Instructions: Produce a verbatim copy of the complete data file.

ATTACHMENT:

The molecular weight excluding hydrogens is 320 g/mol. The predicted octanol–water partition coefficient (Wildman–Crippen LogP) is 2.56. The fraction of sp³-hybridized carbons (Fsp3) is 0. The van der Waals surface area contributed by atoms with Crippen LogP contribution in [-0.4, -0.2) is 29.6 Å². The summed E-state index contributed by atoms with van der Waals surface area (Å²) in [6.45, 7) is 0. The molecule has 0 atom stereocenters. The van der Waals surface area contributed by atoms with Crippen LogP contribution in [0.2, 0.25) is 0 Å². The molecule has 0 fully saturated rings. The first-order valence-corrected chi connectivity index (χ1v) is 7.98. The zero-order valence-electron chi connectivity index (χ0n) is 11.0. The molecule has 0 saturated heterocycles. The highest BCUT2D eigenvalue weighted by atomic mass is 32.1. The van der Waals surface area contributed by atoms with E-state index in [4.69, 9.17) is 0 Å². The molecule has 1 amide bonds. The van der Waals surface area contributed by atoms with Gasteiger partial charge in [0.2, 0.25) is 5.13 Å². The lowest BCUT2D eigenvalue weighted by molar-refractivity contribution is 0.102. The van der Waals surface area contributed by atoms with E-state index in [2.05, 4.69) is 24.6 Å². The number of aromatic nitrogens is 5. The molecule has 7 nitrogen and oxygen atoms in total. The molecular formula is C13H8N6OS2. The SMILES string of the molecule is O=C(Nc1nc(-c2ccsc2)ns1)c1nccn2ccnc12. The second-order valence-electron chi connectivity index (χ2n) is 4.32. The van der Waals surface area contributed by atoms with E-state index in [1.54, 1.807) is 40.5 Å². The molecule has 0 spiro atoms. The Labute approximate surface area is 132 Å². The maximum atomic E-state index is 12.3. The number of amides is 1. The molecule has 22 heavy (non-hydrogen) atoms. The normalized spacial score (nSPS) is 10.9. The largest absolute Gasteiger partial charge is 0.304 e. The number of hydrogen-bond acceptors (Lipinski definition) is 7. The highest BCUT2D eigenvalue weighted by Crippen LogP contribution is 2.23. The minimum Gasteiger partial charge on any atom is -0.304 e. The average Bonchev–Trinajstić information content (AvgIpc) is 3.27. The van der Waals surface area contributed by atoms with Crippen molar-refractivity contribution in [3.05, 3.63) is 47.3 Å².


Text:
The molecular weight excluding hydrogens is 320 g/mol. The predicted octanol–water partition coefficient (Wildman–Crippen LogP) is 2.56. The fraction of sp³-hybridized carbons (Fsp3) is 0. The van der Waals surface area contributed by atoms with Crippen LogP contribution in [-0.4, -0.2) is 29.6 Å². The summed E-state index contributed by atoms with van der Waals surface area (Å²) in [6.45, 7) is 0. The molecule has 0 atom stereocenters. The van der Waals surface area contributed by atoms with Crippen LogP contribution in [0.2, 0.25) is 0 Å². The molecule has 0 fully saturated rings. The first-order valence-corrected chi connectivity index (χ1v) is 7.98. The zero-order valence-electron chi connectivity index (χ0n) is 11.0. The molecule has 0 saturated heterocycles. The highest BCUT2D eigenvalue weighted by atomic mass is 32.1. The van der Waals surface area contributed by atoms with E-state index in [4.69, 9.17) is 0 Å². The molecule has 1 amide bonds. The van der Waals surface area contributed by atoms with Gasteiger partial charge in [0.2, 0.25) is 5.13 Å². The lowest BCUT2D eigenvalue weighted by molar-refractivity contribution is 0.102. The van der Waals surface area contributed by atoms with E-state index in [2.05, 4.69) is 24.6 Å². The number of aromatic nitrogens is 5. The molecule has 7 nitrogen and oxygen atoms in total. The molecular formula is C13H8N6OS2. The SMILES string of the molecule is O=C(Nc1nc(-c2ccsc2)ns1)c1nccn2ccnc12. The second-order valence-electron chi connectivity index (χ2n) is 4.32. The van der Waals surface area contributed by atoms with E-state index in [1.54, 1.807) is 40.5 Å². The molecule has 0 spiro atoms. The Labute approximate surface area is 132 Å². The maximum atomic E-state index is 12.3. The number of amides is 1. The molecule has 22 heavy (non-hydrogen) atoms. The normalized spacial score (nSPS) is 10.9. The largest absolute Gasteiger partial charge is 0.304 e. The number of hydrogen-bond acceptors (Lipinski definition) is 7. The highest BCUT2D eigenvalue weighted by Crippen LogP contribution is 2.23. The minimum Gasteiger partial charge on any atom is -0.304 e. The average Bonchev–Trinajstić information content (AvgIpc) is 3.27. The van der Waals surface area contributed by atoms with Crippen molar-refractivity contribution in [3.05, 3.63) is 47.3 Å².